Mideast Log 2007-3

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Mideast Log 2007-3

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Each morning I read the Jordan Times in English. It is my main print news connection here in Jordan. The paper reflects a pride in the kingdom and the efforts of  King Abdullah to raise the living standards of Jordanians. A recent Pew Research poll also shows a decline in the number of Jordanians who support suicide bombings and work of Al Queada. The hotel bombings of two years ago turned many against the idea of suicide attacks upon innocent civilians. Quite a positive development.

Reading the paper here offers an Arab view of world affairs. The dateline on a story about the peace process says it comes from "Occupied Jerusalem". People have long memories in this part of the world.

We traveled up to Jerash this afternoon to view the ruins of the ancient Roman city. Jerash was a key city on the eastern edge of the empire and was built up during the first and second century to a fair size, between 20,000 to 25,000. It was one of cities of the Decapolis mentioned in the Gospels (Gerasa). Scholars say it is one of the best preserved cities from the period. It contains an amphitheater and the remains of several temples to various gods and goddesses.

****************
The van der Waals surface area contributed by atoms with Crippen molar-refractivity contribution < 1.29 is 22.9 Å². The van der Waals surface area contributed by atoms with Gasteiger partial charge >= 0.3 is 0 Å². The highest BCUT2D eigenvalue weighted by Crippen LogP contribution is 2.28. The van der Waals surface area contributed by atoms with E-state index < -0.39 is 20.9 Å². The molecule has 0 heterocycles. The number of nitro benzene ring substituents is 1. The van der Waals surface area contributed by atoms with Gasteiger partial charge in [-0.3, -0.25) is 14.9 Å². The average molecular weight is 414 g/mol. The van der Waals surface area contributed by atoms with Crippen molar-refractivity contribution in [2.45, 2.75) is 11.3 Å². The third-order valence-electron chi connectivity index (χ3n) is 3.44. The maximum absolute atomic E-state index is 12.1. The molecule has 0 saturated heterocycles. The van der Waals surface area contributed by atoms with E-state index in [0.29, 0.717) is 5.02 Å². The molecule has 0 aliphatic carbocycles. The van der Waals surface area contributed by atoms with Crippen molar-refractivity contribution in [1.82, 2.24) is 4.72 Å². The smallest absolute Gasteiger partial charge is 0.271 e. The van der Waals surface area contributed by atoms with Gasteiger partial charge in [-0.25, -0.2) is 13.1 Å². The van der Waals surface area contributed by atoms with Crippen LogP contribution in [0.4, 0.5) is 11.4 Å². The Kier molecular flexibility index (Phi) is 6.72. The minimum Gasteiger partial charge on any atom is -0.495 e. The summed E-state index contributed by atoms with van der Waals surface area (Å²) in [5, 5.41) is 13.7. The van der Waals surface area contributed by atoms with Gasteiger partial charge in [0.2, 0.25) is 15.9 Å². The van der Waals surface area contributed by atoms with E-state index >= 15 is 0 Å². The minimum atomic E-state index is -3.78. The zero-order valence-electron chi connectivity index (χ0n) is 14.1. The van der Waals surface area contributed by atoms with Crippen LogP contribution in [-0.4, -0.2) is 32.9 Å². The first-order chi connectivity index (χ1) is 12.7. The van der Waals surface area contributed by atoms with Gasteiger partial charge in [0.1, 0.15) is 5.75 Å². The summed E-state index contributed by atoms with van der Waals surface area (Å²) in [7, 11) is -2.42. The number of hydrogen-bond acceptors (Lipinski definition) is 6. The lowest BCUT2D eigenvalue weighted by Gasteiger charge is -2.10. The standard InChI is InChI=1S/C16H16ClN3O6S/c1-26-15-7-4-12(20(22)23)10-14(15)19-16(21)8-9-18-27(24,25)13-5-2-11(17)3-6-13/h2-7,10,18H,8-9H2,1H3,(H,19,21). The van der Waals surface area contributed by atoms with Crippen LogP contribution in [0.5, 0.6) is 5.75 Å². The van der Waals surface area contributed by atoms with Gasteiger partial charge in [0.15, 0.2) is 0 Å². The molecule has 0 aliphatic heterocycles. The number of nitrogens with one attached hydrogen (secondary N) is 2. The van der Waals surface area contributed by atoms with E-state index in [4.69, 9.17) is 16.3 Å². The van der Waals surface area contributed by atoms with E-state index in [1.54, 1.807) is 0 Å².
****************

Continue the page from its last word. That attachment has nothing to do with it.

What is most impressive in Jerash is the main city center and avenue (Cardo) running north. This well preserved center was the hub of city life and provided a model for Constantine when he laid the outlines of his new city, Constantinople in the fourth century.

The Roman Emperor Hadrian visited the city in AD 129-130. In his honor the people of the city built the monumental Hadrian's Arch on the south side of the city.

Time, the ebb and flow of empires and earthquakes took a toll on the city and by the seventh century the city was deteriorating. In 747 a series of earthquakes brought the city to its knees. The city lay deserted for a thousand years. It was rediscovered at the beginning of the nineteenth century. Today only ten percent of the city has been excavated and there is ongoing work to dig and restore the site. Sometimes called the "Pompeii of the East" it is a window into the ancient Roman city.

We also stopped by the River Jabock-mentioned in Genesis as the location of the all night struggle between Jacob and an Angel.

It was a warm day and gave us all a workout during the tour.